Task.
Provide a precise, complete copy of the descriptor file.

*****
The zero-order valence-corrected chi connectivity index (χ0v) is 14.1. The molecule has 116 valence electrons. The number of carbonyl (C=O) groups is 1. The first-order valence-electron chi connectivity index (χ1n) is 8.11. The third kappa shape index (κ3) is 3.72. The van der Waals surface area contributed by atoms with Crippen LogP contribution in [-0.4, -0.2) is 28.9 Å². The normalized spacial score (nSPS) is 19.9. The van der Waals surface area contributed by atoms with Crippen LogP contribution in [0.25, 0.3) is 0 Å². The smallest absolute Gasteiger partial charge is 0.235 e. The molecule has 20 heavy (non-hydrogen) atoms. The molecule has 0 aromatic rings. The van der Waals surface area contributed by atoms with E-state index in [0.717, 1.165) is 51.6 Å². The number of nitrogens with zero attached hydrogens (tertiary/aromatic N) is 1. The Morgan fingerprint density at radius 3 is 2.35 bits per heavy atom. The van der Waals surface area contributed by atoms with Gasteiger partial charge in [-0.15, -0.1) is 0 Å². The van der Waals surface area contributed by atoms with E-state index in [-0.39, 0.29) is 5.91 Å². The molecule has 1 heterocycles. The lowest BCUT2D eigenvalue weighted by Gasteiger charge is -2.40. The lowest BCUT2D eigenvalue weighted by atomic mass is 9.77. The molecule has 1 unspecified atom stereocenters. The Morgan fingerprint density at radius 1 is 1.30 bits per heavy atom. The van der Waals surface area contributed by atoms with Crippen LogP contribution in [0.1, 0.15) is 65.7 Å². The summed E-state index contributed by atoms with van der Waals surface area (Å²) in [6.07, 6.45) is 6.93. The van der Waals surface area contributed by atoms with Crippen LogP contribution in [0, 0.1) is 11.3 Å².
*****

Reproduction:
The zero-order valence-corrected chi connectivity index (χ0v) is 14.1. The molecule has 116 valence electrons. The number of carbonyl (C=O) groups is 1. The first-order valence-electron chi connectivity index (χ1n) is 8.11. The third kappa shape index (κ3) is 3.72. The van der Waals surface area contributed by atoms with Crippen LogP contribution in [-0.4, -0.2) is 28.9 Å². The normalized spacial score (nSPS) is 19.9. The van der Waals surface area contributed by atoms with Crippen LogP contribution in [0.25, 0.3) is 0 Å². The smallest absolute Gasteiger partial charge is 0.235 e. The molecule has 20 heavy (non-hydrogen) atoms. The molecule has 0 aromatic rings. The van der Waals surface area contributed by atoms with E-state index in [0.717, 1.165) is 51.6 Å². The number of nitrogens with zero attached hydrogens (tertiary/aromatic N) is 1. The Morgan fingerprint density at radius 3 is 2.35 bits per heavy atom. The van der Waals surface area contributed by atoms with Gasteiger partial charge in [-0.15, -0.1) is 0 Å². The van der Waals surface area contributed by atoms with E-state index in [-0.39, 0.29) is 5.91 Å². The molecule has 1 heterocycles. The lowest BCUT2D eigenvalue weighted by Gasteiger charge is -2.40. The lowest BCUT2D eigenvalue weighted by atomic mass is 9.77. The molecule has 1 unspecified atom stereocenters. The Morgan fingerprint density at radius 1 is 1.30 bits per heavy atom. The van der Waals surface area contributed by atoms with Crippen LogP contribution in [0.1, 0.15) is 65.7 Å². The summed E-state index contributed by atoms with van der Waals surface area (Å²) in [6.07, 6.45) is 6.93. The van der Waals surface area contributed by atoms with Crippen LogP contribution in [0, 0.1) is 11.3 Å².